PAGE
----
Will Afghanistan Force Female Soccer Players From The Field For Peace With Taliban?
4 min read
In the two decades since the Taliban lost power, Afghan women have made enormous progress. Today, they play soccer in a Kabul stadium, but they fear the government will cave in to Taliban demands.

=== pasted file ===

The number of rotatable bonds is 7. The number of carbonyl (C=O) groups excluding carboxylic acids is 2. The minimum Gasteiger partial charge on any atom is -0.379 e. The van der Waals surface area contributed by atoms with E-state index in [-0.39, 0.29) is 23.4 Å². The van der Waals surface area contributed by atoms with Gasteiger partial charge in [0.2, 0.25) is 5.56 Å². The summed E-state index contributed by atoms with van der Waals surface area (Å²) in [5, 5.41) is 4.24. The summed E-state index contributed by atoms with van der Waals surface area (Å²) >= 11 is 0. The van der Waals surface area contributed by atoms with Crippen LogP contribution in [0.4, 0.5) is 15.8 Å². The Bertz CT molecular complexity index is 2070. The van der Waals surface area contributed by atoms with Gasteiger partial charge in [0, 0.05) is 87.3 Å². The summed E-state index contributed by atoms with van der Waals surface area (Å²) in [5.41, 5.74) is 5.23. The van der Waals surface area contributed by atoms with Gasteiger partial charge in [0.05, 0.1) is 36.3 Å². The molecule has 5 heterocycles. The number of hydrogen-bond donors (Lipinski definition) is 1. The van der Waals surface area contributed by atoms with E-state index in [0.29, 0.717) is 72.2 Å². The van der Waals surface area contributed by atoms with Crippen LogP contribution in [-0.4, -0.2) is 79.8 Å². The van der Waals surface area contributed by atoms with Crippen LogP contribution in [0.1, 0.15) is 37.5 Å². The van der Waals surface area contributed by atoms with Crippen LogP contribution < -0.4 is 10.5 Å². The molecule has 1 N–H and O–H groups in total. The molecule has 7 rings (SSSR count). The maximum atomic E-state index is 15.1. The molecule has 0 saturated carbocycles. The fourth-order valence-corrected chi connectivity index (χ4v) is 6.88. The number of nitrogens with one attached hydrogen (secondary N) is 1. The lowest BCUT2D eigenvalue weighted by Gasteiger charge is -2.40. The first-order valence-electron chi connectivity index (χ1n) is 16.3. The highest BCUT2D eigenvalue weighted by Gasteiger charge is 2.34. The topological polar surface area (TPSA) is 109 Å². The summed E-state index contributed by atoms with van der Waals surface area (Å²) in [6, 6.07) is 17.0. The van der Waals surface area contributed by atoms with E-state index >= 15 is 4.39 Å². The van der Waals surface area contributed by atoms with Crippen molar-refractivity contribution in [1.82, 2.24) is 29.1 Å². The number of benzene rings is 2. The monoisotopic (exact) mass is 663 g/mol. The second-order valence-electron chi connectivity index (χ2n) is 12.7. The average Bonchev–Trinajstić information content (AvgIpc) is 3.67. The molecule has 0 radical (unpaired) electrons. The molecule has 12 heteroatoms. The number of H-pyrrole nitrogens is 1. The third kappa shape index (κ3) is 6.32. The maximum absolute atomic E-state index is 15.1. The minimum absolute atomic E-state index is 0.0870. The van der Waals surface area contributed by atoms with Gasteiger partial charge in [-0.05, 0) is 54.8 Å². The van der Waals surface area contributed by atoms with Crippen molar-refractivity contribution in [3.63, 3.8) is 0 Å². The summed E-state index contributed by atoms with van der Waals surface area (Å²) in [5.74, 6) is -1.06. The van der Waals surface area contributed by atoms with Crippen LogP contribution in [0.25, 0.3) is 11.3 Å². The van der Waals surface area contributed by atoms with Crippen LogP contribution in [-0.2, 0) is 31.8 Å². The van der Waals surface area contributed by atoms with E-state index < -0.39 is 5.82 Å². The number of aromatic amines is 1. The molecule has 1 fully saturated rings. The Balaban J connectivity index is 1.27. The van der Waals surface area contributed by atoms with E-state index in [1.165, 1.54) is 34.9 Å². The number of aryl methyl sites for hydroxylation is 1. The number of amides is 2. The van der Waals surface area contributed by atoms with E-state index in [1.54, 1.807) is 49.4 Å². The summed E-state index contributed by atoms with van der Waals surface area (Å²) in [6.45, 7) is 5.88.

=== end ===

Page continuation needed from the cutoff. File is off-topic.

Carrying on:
Will Afghanistan Force Female Soccer Players From The Field For Peace With Taliban? AILSA CHANG, HOST: The Taliban forced Afghan women behind closed doors. And in the two decades since they lost power, women in that deeply conservative country have made enormous progress. Millions have gone to school. They work outside the home. They're parliamentarians, and they're playing soccer in a national league. It's flourishing, but as NPR's Diaa Hadid reports, it faces its biggest challenge yet. DIAA HADID, BYLINE: The crowd in the bleachers are excited. UNIDENTIFIED PEOPLE: (Chanting in non-English language). HADID: Men and boys clump in one bunch of seats, women and girls in another. They're watching the Herat Storm and the Kabul Fortress face off for the championship of the Afghan Women's Soccer League. UNIDENTIFIED PEOPLE: (Chanting in non-English language). HADID: This is conservative Afghanistan. The players sprint across the field in long-sleeved shirts and leggings under their shorts. Black hoodie-style hijabs cover their hair. Adiba Ganji plays for the Kabul Fortress. She's 16. And she told producer Khwaga Ghani that she began playing soccer when she was a kid at school. ADIBA GANJI: (Through interpreter) My mother and brother were against it. They said it's not appropriate for a girl to play soccer in Afghanistan. But my father supported me. He was a footballer. HADID: She was studying, too, aiming for medical college. But then... GANJI: (Through interpreter) My father was injured in a suicide bombing. He went blind and lost his hearing, so I had to drop out of school. HADID: Her family's fall into poverty caused her mother and brother to have a change of heart. Now they support her ambitions. She's the bright star that might be able to pull the family up or at least secure a future for herself. GANJI: (Through interpreter) I…